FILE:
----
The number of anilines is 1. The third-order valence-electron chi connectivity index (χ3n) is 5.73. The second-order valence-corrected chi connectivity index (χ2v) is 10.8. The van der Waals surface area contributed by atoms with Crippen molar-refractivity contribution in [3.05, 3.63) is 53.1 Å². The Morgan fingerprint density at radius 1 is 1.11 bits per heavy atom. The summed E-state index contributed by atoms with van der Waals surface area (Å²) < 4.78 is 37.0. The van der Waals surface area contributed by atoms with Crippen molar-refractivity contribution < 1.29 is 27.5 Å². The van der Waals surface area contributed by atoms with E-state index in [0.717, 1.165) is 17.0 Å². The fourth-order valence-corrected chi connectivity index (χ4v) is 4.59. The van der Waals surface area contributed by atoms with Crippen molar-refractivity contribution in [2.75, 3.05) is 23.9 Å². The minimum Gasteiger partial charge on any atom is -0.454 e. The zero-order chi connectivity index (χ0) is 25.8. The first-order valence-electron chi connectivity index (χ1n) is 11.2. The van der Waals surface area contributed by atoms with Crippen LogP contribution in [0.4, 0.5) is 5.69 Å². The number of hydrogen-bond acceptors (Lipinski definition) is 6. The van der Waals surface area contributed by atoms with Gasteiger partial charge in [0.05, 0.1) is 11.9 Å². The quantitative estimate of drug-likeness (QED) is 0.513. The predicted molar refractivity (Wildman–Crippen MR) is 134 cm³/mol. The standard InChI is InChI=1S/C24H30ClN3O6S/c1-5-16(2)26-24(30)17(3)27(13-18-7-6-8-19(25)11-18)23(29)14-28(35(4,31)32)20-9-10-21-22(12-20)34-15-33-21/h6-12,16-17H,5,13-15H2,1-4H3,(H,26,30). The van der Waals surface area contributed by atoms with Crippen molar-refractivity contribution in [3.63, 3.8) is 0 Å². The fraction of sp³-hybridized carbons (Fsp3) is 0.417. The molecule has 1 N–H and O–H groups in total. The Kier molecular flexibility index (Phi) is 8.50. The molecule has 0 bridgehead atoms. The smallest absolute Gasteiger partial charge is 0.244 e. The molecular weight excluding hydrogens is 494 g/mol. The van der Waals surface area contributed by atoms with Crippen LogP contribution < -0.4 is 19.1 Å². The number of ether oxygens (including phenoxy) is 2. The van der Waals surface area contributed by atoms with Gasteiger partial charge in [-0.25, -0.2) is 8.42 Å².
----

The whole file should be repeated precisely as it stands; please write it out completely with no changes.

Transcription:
The number of anilines is 1. The third-order valence-electron chi connectivity index (χ3n) is 5.73. The second-order valence-corrected chi connectivity index (χ2v) is 10.8. The van der Waals surface area contributed by atoms with Crippen molar-refractivity contribution in [3.05, 3.63) is 53.1 Å². The Morgan fingerprint density at radius 1 is 1.11 bits per heavy atom. The summed E-state index contributed by atoms with van der Waals surface area (Å²) < 4.78 is 37.0. The van der Waals surface area contributed by atoms with Crippen molar-refractivity contribution < 1.29 is 27.5 Å². The van der Waals surface area contributed by atoms with E-state index in [0.717, 1.165) is 17.0 Å². The fourth-order valence-corrected chi connectivity index (χ4v) is 4.59. The van der Waals surface area contributed by atoms with Crippen molar-refractivity contribution in [2.75, 3.05) is 23.9 Å². The minimum Gasteiger partial charge on any atom is -0.454 e. The zero-order chi connectivity index (χ0) is 25.8. The first-order valence-electron chi connectivity index (χ1n) is 11.2. The van der Waals surface area contributed by atoms with Crippen LogP contribution in [0.4, 0.5) is 5.69 Å². The number of hydrogen-bond acceptors (Lipinski definition) is 6. The van der Waals surface area contributed by atoms with Gasteiger partial charge in [0.05, 0.1) is 11.9 Å². The quantitative estimate of drug-likeness (QED) is 0.513. The predicted molar refractivity (Wildman–Crippen MR) is 134 cm³/mol. The standard InChI is InChI=1S/C24H30ClN3O6S/c1-5-16(2)26-24(30)17(3)27(13-18-7-6-8-19(25)11-18)23(29)14-28(35(4,31)32)20-9-10-21-22(12-20)34-15-33-21/h6-12,16-17H,5,13-15H2,1-4H3,(H,26,30). The van der Waals surface area contributed by atoms with Crippen molar-refractivity contribution in [3.63, 3.8) is 0 Å². The fraction of sp³-hybridized carbons (Fsp3) is 0.417. The molecule has 1 N–H and O–H groups in total. The Kier molecular flexibility index (Phi) is 8.50. The molecule has 0 bridgehead atoms. The smallest absolute Gasteiger partial charge is 0.244 e. The molecular weight excluding hydrogens is 494 g/mol. The van der Waals surface area contributed by atoms with Crippen LogP contribution < -0.4 is 19.1 Å². The number of ether oxygens (including phenoxy) is 2. The van der Waals surface area contributed by atoms with Gasteiger partial charge in [-0.25, -0.2) is 8.42 Å².